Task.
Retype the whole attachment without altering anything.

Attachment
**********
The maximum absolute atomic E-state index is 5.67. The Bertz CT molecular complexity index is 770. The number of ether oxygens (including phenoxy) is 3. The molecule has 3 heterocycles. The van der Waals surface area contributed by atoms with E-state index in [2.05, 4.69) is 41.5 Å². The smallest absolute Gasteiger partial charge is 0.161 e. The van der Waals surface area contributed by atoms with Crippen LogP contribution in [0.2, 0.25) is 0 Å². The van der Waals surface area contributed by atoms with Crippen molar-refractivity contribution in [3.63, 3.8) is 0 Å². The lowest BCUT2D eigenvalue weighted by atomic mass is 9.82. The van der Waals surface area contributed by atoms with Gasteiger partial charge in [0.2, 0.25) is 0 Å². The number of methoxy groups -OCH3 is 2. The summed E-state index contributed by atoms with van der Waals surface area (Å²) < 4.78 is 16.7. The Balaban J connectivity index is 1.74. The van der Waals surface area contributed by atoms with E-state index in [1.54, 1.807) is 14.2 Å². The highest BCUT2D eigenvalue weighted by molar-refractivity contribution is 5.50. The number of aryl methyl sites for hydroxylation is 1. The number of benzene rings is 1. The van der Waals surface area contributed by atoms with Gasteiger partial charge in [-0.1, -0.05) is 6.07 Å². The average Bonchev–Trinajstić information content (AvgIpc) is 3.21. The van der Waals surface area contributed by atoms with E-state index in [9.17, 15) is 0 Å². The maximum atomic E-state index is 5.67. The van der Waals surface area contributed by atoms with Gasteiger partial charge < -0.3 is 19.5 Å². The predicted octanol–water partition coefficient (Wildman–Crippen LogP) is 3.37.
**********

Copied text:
The maximum absolute atomic E-state index is 5.67. The Bertz CT molecular complexity index is 770. The number of ether oxygens (including phenoxy) is 3. The molecule has 3 heterocycles. The van der Waals surface area contributed by atoms with E-state index in [2.05, 4.69) is 41.5 Å². The smallest absolute Gasteiger partial charge is 0.161 e. The van der Waals surface area contributed by atoms with Crippen LogP contribution in [0.2, 0.25) is 0 Å². The van der Waals surface area contributed by atoms with Crippen molar-refractivity contribution in [3.63, 3.8) is 0 Å². The lowest BCUT2D eigenvalue weighted by atomic mass is 9.82. The van der Waals surface area contributed by atoms with Gasteiger partial charge in [0.2, 0.25) is 0 Å². The number of methoxy groups -OCH3 is 2. The summed E-state index contributed by atoms with van der Waals surface area (Å²) < 4.78 is 16.7. The Balaban J connectivity index is 1.74. The van der Waals surface area contributed by atoms with E-state index in [1.54, 1.807) is 14.2 Å². The highest BCUT2D eigenvalue weighted by molar-refractivity contribution is 5.50. The number of aryl methyl sites for hydroxylation is 1. The number of benzene rings is 1. The van der Waals surface area contributed by atoms with Gasteiger partial charge in [-0.1, -0.05) is 6.07 Å². The average Bonchev–Trinajstić information content (AvgIpc) is 3.21. The van der Waals surface area contributed by atoms with E-state index in [9.17, 15) is 0 Å². The maximum atomic E-state index is 5.67. The van der Waals surface area contributed by atoms with Gasteiger partial charge < -0.3 is 19.5 Å². The predicted octanol–water partition coefficient (Wildman–Crippen LogP) is 3.37.